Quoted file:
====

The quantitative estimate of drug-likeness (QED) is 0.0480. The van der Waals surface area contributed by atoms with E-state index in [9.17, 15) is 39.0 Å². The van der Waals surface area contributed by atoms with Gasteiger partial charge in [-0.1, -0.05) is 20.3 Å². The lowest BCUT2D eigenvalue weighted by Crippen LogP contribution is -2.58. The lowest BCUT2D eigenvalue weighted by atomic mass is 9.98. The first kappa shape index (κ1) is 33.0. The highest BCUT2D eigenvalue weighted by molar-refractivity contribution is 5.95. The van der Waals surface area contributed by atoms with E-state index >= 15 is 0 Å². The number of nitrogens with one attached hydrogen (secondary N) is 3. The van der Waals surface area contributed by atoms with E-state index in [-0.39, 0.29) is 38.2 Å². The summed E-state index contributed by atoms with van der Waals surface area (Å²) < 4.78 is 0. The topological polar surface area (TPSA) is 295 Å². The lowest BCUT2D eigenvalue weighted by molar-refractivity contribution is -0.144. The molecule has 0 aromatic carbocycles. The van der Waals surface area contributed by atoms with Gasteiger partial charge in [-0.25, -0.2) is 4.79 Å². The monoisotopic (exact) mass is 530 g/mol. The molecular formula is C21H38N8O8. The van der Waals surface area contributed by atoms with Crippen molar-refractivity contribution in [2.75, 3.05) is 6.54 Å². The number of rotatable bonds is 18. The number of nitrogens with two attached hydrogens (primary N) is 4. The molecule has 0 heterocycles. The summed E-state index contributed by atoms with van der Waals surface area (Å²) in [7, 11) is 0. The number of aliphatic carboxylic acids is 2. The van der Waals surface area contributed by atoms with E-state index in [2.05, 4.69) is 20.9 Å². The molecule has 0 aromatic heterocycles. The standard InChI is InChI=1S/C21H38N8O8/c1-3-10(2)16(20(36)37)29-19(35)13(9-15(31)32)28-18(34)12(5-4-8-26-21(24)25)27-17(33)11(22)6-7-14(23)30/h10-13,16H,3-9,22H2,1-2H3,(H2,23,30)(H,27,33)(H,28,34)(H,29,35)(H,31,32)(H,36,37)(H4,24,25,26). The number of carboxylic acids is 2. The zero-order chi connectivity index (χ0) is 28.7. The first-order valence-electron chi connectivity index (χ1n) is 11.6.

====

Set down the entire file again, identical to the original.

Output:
The quantitative estimate of drug-likeness (QED) is 0.0480. The van der Waals surface area contributed by atoms with E-state index in [9.17, 15) is 39.0 Å². The van der Waals surface area contributed by atoms with Gasteiger partial charge in [-0.1, -0.05) is 20.3 Å². The lowest BCUT2D eigenvalue weighted by Crippen LogP contribution is -2.58. The lowest BCUT2D eigenvalue weighted by atomic mass is 9.98. The first kappa shape index (κ1) is 33.0. The highest BCUT2D eigenvalue weighted by molar-refractivity contribution is 5.95. The van der Waals surface area contributed by atoms with E-state index >= 15 is 0 Å². The number of nitrogens with one attached hydrogen (secondary N) is 3. The van der Waals surface area contributed by atoms with E-state index in [-0.39, 0.29) is 38.2 Å². The summed E-state index contributed by atoms with van der Waals surface area (Å²) < 4.78 is 0. The topological polar surface area (TPSA) is 295 Å². The lowest BCUT2D eigenvalue weighted by molar-refractivity contribution is -0.144. The molecule has 0 aromatic carbocycles. The van der Waals surface area contributed by atoms with Gasteiger partial charge in [-0.25, -0.2) is 4.79 Å². The monoisotopic (exact) mass is 530 g/mol. The molecular formula is C21H38N8O8. The van der Waals surface area contributed by atoms with Crippen molar-refractivity contribution in [2.75, 3.05) is 6.54 Å². The number of rotatable bonds is 18. The number of nitrogens with two attached hydrogens (primary N) is 4. The molecule has 0 heterocycles. The summed E-state index contributed by atoms with van der Waals surface area (Å²) in [7, 11) is 0. The number of aliphatic carboxylic acids is 2. The van der Waals surface area contributed by atoms with E-state index in [2.05, 4.69) is 20.9 Å². The molecule has 0 aromatic heterocycles. The standard InChI is InChI=1S/C21H38N8O8/c1-3-10(2)16(20(36)37)29-19(35)13(9-15(31)32)28-18(34)12(5-4-8-26-21(24)25)27-17(33)11(22)6-7-14(23)30/h10-13,16H,3-9,22H2,1-2H3,(H2,23,30)(H,27,33)(H,28,34)(H,29,35)(H,31,32)(H,36,37)(H4,24,25,26). The number of carboxylic acids is 2. The zero-order chi connectivity index (χ0) is 28.7. The first-order valence-electron chi connectivity index (χ1n) is 11.6.